Cabinet Co-Spokespersons, Ministers Bandula Gunawardana and Ramesh Pathirana
Pic by Kushan Pathiraja
By Nishel Fernando
Sri Lanka’s Regional Plantation Companies (RPCs) were in for a rude shock this week when the government announced its decision to increase the minimum daily wage of plantation labourers to Rs.1,000, with effect from March 1, this year.
“We were completely taken by surprise by this unexpected move. The labour wage component represents 70 percent of our cost of production. Hence, any wage increase would sustainably increase our cost of production. The government has to tell us how to do this. We have to earn enough revenues to pay these wages,” a top Planters’ Association (PA) of Ceylon official told Mirror Business, yesterday.
According to Forbes and Walker Tea Brokers, the tea auction prices of the Colombo Tea Auction remained static during the first two actions of the year, at Rs.568.96 or US $ 3.16, with considerable declines in the tea auction prices of high-grown and medium-grown teas.
The PA has called for an urgent meeting today with the Employers’ Federation of Ceylon (EFC) to find out and discuss the modalities of the announced wage hike.
President Gotabaya Rajapaksa pledged to raise the minimum daily wage of plantation labours to Rs.1,000, during the presidential campaign, last year. Accordingly, the Cabinet of Ministers yesterday decided to increase the minimum daily wage to Rs.1000, with effect from March 1, this year.
“We had discussions with the RPCs. We are hopeful that they should be able to pay these wages because we have provided an economic relief package and there’s also a revival programme for the tea sector.
In addition, we are also going to provide fertiliser for free. Considering all this, the RPCs should be able to pass these benefits to the workers, which would be crucial to have an efficient workforce in the sector,” Cabinet Co-Spokesperson and Plantation Industries and Export Agriculture Minister Dr. Ramesh Pathirana said yesterday.
The RPCs and plantation sector trade unions last year reached an agreement to raise the daily wage of estate workers to Rs.750, when the previous Collective Agreement expired. The negotiations dragged for months while the labour unions also carried out trade union actions, including strikes.
“Are we subjected to the rules and regulations of the Collective Agreement or mandate by the government? We cannot be subjected to two sets of law. If the government sets the wages, we don’t have to sit and wait and sign the Collective Agreement,” the PA official said.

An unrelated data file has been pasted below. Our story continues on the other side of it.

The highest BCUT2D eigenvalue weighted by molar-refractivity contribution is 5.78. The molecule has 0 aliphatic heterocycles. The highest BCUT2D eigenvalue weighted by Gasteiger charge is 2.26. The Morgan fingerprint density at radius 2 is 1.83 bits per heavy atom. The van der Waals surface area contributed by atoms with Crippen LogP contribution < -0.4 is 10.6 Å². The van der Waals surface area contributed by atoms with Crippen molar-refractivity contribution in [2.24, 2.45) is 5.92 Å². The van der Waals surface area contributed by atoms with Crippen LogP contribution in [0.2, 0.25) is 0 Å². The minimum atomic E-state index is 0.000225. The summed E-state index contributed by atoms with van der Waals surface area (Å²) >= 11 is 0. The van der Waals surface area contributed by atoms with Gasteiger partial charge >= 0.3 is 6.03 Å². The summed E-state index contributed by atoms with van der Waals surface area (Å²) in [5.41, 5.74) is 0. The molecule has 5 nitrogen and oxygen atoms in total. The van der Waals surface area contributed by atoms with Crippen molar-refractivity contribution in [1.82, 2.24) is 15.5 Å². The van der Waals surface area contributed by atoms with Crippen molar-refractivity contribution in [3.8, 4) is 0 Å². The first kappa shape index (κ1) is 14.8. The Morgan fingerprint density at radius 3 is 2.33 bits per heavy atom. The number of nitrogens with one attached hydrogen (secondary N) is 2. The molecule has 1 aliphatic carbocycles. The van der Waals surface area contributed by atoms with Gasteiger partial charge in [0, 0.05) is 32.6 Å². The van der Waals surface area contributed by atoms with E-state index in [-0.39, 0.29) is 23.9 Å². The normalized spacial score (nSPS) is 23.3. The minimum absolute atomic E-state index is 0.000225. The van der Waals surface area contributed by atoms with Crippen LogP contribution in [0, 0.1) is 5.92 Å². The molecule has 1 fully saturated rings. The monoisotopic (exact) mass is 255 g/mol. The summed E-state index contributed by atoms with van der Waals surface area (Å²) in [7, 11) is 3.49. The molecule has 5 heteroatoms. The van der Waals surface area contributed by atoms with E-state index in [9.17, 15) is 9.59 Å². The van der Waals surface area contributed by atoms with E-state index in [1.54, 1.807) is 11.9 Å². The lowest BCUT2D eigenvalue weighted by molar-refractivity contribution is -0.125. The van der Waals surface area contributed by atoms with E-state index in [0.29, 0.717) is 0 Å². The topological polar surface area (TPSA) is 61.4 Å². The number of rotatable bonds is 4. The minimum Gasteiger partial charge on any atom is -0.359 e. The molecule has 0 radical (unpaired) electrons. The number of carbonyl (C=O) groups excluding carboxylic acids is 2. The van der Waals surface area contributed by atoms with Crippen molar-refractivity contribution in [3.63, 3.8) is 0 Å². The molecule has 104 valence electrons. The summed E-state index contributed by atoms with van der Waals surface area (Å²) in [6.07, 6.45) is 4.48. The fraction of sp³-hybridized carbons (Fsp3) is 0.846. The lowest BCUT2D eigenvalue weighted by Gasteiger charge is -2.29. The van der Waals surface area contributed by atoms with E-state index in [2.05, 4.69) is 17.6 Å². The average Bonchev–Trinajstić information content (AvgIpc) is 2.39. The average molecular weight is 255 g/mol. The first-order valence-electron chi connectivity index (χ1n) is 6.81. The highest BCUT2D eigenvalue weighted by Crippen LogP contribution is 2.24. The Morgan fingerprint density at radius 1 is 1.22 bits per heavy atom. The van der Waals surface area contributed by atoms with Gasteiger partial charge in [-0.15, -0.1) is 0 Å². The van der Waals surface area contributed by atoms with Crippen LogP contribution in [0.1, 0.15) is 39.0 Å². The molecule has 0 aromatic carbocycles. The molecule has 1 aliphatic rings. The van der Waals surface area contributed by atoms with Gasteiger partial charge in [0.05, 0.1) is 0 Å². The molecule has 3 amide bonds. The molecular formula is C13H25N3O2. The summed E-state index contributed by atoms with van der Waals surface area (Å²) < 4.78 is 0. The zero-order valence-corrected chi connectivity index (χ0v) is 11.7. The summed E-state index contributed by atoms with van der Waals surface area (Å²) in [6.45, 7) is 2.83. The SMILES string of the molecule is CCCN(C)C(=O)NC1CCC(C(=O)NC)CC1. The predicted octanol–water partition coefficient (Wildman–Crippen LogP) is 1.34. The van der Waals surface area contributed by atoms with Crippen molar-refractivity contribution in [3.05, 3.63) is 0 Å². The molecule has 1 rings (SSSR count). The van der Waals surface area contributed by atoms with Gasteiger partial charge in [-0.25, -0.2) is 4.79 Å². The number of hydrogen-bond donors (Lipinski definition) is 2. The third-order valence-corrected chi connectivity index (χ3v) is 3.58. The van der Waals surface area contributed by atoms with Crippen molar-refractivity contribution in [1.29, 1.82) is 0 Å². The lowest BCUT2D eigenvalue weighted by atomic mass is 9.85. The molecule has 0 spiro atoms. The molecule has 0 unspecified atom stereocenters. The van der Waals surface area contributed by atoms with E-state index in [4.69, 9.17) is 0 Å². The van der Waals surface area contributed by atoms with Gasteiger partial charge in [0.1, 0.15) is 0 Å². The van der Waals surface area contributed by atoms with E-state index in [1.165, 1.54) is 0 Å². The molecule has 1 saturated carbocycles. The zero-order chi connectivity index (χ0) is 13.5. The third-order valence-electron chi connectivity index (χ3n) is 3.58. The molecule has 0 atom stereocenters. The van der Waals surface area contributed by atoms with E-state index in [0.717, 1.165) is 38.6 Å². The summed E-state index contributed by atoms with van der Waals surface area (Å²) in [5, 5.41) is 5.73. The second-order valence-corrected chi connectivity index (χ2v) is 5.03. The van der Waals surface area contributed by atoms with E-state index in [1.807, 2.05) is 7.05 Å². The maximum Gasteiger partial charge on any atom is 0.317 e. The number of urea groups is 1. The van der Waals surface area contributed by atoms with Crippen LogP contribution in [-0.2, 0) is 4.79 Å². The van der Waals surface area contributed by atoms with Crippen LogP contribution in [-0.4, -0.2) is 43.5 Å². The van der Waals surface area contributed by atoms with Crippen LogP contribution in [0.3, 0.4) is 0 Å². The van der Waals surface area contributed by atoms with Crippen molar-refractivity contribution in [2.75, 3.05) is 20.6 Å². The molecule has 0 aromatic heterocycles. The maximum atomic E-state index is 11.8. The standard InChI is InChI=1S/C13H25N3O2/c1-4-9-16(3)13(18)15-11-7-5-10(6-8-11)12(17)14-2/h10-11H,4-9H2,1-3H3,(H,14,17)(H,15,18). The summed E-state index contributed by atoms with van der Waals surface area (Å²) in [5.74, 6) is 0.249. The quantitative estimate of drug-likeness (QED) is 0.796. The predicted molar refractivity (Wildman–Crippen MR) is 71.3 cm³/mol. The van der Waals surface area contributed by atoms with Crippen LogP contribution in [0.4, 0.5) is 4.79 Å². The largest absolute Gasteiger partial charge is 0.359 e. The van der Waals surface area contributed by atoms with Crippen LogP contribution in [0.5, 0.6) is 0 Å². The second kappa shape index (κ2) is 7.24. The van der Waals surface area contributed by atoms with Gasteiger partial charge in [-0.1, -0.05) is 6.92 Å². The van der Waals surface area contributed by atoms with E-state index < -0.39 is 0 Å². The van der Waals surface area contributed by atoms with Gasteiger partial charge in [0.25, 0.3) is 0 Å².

However, he noted that without studying the full modalities, it’s difficult to comment on the announced wage hike.
The RPCs have been pushing for a new wage model based on productivity. Although the trade unions initially had shown interest in such a model, they have backtracked on this position during last negotiations, demanding for a daily minimum basic wage of Rs.1,000.
Pathirana however stressed that the RPCs are fully equipped to grant the announced wage hike to their employees.
“We’ve spoken to the RPCs and we have looked at their balance sheets. Therefore, I’m confident we should be able to negotiate with them to ensure that they pay their employees Rs.1,000 daily minimum wage, from March onwards.
In the worst case scenario, they (RPCs and trade unions) might have to renegotiate the Collective Agreement,” he told Mirror Business.
Meanwhile, several RPCs questioned as to how the government would afford the announced wage hike for plantations, which are managed by the state, considering the dire situation of these plantations.
“The Janatha Estates Development Board (JEDB) and Sri Lanka State Plantation Corporation (SLEPC) are currently suffering without even being able to pay the wages to their employees. I don’t know how they are going to afford this wage hike,” a PA official said.
Indebted tea factories to receive interest-free loans
The government will disburse Rs.500 million worth of funds from the Sri Lanka Tea Board’s cess fund as interest-free loans, to provide a lifeline for the country’s indebted tea factories to resume their operations, over the next two weeks.
“Currently, 140 tea factories are indebted and 65 out of these factories have already closed down. Therefore, we are providing a relief package without collaterals for these struggling factories,” Cabinet Co-Spokesperson and Plantation Industries and Export Agriculture Minister Dr. Ramesh Pathirana told Mirror Business.
He noted that each factory would receive Rs.3-4 million working capital loans, at zero interest, over the next two weeks.
“With these loans, they should be able to repay some of the debt they owe to farmers and to restart their operations,” he added.
The Cabinet approval for the working capital loan scheme for tea factories was initially granted during the latter part of last year.
The government has already finalised a broad debt moratorium for SMEs, including tea factories.